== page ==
My windows be block'd;
No male in my house,

Not so much as a mouse:
Then horns, horns, I defy you.
Dieg. Ursula!

Enter Ursula.
Urs. Here, an't please your worship.
Dieg. Where is Leonora ?
Urf. In her chamber, Sir.

Dieg. There is the key of it; there the key of the best hall; there the key of the door upon the firit Aight of ftairs; there the key of the door upon the second; this double-locks the hatch below, and this the door that opens into that entry.

Urf. I am acquainted with every ward of them."

Dieg. You know, Ursula, when I took "Leonora from her father and mother, she was to live in the house with me three months; at the expiration of which time, I en. tered into a hond of four thousand pistoles, either to return her to them spotless, with half that sum for a dowry, or make her my true and lawful wife.

Urs. And, I warrant you, they came fecretly to inquire of me whether they might venture to trust your worship. Lord! said I, I have lived with the gentleman nine years and three quarters, come Lammas, and never saw any thing uncivil by him in my life; nor no more I ever did: and to let your worship know if I had, you would have mistaken your person; for I bless heaven, tho' I'm poor, I'm honeft, and would not live with any man alive that should want to handle me unlawfully.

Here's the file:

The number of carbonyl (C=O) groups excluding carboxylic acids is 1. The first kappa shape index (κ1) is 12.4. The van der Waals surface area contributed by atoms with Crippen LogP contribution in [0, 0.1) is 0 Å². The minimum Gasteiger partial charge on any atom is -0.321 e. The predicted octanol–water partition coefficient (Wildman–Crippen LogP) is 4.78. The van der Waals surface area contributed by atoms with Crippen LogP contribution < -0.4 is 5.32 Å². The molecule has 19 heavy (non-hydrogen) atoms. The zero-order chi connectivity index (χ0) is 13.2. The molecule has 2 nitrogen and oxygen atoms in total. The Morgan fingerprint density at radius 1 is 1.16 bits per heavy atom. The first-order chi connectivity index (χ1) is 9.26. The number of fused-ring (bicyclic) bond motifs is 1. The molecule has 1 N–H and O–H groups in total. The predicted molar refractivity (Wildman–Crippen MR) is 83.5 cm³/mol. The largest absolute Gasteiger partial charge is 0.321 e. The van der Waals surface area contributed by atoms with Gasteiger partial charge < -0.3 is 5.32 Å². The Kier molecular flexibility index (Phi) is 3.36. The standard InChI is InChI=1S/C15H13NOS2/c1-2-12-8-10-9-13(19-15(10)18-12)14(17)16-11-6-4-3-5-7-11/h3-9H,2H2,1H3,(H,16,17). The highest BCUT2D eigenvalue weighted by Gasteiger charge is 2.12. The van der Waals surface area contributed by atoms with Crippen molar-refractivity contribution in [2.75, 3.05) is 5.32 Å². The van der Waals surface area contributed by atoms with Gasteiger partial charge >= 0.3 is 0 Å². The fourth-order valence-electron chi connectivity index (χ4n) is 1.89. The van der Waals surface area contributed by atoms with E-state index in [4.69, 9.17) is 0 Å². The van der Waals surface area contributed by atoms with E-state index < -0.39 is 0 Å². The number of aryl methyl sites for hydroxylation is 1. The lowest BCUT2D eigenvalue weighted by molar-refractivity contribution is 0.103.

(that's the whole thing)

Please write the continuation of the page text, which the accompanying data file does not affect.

Dieg. Ursula, I do believe it: and you are particularly happy, that both your age and your person exempt you from any such temptation. But, be this as it will, Leonora's parents, after some little difficulty, consented to comply with my proposal; and, being fully satisfied with their daughter's temper and conduct, which I want. ed to be acquainted with, this day being the expiration of the term, I am resolved to fulfil my bond, by marry. ing her to-morrow. Urf. Heaven bless you together.